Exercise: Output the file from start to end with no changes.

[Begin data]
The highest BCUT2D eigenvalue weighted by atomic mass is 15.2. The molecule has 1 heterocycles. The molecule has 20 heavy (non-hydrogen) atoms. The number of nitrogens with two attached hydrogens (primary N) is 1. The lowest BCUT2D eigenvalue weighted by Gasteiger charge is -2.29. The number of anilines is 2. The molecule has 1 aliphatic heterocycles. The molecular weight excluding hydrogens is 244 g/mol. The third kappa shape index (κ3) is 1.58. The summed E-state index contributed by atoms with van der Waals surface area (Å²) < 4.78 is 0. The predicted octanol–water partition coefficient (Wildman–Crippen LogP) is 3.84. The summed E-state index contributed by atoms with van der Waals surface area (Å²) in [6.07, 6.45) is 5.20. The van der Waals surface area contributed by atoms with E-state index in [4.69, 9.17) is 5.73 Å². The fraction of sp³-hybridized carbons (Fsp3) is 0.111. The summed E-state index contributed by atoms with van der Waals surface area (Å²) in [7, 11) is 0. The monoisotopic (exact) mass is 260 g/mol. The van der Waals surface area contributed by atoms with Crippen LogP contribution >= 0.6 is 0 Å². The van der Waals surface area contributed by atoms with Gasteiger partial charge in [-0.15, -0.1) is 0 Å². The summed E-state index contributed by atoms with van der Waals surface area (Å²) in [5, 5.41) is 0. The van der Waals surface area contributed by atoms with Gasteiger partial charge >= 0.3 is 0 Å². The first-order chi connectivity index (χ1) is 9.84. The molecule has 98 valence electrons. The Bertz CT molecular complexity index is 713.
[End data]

The highest BCUT2D eigenvalue weighted by atomic mass is 15.2. The molecule has 1 heterocycles. The molecule has 20 heavy (non-hydrogen) atoms. The number of nitrogens with two attached hydrogens (primary N) is 1. The lowest BCUT2D eigenvalue weighted by Gasteiger charge is -2.29. The number of anilines is 2. The molecule has 1 aliphatic heterocycles. The molecular weight excluding hydrogens is 244 g/mol. The third kappa shape index (κ3) is 1.58. The summed E-state index contributed by atoms with van der Waals surface area (Å²) < 4.78 is 0. The predicted octanol–water partition coefficient (Wildman–Crippen LogP) is 3.84. The summed E-state index contributed by atoms with van der Waals surface area (Å²) in [6.07, 6.45) is 5.20. The van der Waals surface area contributed by atoms with E-state index in [4.69, 9.17) is 5.73 Å². The fraction of sp³-hybridized carbons (Fsp3) is 0.111. The summed E-state index contributed by atoms with van der Waals surface area (Å²) in [7, 11) is 0. The monoisotopic (exact) mass is 260 g/mol. The van der Waals surface area contributed by atoms with Crippen LogP contribution >= 0.6 is 0 Å². The van der Waals surface area contributed by atoms with Gasteiger partial charge in [-0.15, -0.1) is 0 Å². The summed E-state index contributed by atoms with van der Waals surface area (Å²) in [5, 5.41) is 0. The van der Waals surface area contributed by atoms with Gasteiger partial charge >= 0.3 is 0 Å². The first-order chi connectivity index (χ1) is 9.84. The molecule has 98 valence electrons. The Bertz CT molecular complexity index is 713.